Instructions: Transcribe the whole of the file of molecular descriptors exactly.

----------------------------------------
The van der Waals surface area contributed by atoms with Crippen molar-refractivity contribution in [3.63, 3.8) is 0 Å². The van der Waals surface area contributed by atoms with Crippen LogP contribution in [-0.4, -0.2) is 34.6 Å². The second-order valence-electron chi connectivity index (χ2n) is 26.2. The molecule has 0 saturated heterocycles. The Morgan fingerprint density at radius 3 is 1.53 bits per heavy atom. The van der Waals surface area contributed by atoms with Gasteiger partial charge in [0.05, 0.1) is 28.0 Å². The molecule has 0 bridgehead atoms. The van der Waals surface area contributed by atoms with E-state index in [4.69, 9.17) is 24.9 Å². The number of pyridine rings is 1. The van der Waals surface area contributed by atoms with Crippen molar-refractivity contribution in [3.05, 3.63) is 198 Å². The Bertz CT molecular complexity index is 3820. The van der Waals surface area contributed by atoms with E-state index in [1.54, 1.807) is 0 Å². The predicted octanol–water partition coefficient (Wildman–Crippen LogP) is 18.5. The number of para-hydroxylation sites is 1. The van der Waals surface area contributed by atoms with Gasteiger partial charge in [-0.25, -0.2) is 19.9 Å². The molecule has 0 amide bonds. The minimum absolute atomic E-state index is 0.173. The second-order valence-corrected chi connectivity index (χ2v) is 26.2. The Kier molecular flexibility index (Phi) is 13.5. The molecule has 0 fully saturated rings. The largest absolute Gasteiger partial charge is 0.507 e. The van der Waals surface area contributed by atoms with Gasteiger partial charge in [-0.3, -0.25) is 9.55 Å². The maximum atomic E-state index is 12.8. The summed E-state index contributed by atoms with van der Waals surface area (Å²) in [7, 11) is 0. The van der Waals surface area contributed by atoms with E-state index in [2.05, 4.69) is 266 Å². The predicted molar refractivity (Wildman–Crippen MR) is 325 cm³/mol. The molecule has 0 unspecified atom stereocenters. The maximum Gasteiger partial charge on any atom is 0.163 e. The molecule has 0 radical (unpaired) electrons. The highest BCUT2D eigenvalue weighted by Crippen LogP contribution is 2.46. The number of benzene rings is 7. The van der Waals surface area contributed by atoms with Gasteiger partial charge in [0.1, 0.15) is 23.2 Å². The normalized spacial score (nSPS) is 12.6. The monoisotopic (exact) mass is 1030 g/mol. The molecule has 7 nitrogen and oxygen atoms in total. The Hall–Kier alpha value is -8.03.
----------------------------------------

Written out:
The van der Waals surface area contributed by atoms with Crippen molar-refractivity contribution in [3.63, 3.8) is 0 Å². The van der Waals surface area contributed by atoms with Crippen LogP contribution in [-0.4, -0.2) is 34.6 Å². The second-order valence-electron chi connectivity index (χ2n) is 26.2. The molecule has 0 saturated heterocycles. The Morgan fingerprint density at radius 3 is 1.53 bits per heavy atom. The van der Waals surface area contributed by atoms with Gasteiger partial charge in [0.05, 0.1) is 28.0 Å². The molecule has 0 bridgehead atoms. The van der Waals surface area contributed by atoms with E-state index in [4.69, 9.17) is 24.9 Å². The number of pyridine rings is 1. The van der Waals surface area contributed by atoms with Crippen molar-refractivity contribution in [3.05, 3.63) is 198 Å². The Bertz CT molecular complexity index is 3820. The van der Waals surface area contributed by atoms with E-state index in [1.54, 1.807) is 0 Å². The predicted octanol–water partition coefficient (Wildman–Crippen LogP) is 18.5. The number of para-hydroxylation sites is 1. The van der Waals surface area contributed by atoms with Gasteiger partial charge in [-0.25, -0.2) is 19.9 Å². The molecule has 0 amide bonds. The minimum absolute atomic E-state index is 0.173. The second-order valence-corrected chi connectivity index (χ2v) is 26.2. The Kier molecular flexibility index (Phi) is 13.5. The molecule has 0 fully saturated rings. The largest absolute Gasteiger partial charge is 0.507 e. The van der Waals surface area contributed by atoms with Gasteiger partial charge in [-0.3, -0.25) is 9.55 Å². The maximum atomic E-state index is 12.8. The summed E-state index contributed by atoms with van der Waals surface area (Å²) in [7, 11) is 0. The van der Waals surface area contributed by atoms with E-state index in [2.05, 4.69) is 266 Å². The predicted molar refractivity (Wildman–Crippen MR) is 325 cm³/mol. The molecule has 0 unspecified atom stereocenters. The maximum Gasteiger partial charge on any atom is 0.163 e. The molecule has 0 radical (unpaired) electrons. The highest BCUT2D eigenvalue weighted by Crippen LogP contribution is 2.46. The number of benzene rings is 7. The van der Waals surface area contributed by atoms with Gasteiger partial charge in [0.1, 0.15) is 23.2 Å². The normalized spacial score (nSPS) is 12.6. The monoisotopic (exact) mass is 1030 g/mol. The molecule has 7 nitrogen and oxygen atoms in total. The Hall–Kier alpha value is -8.03.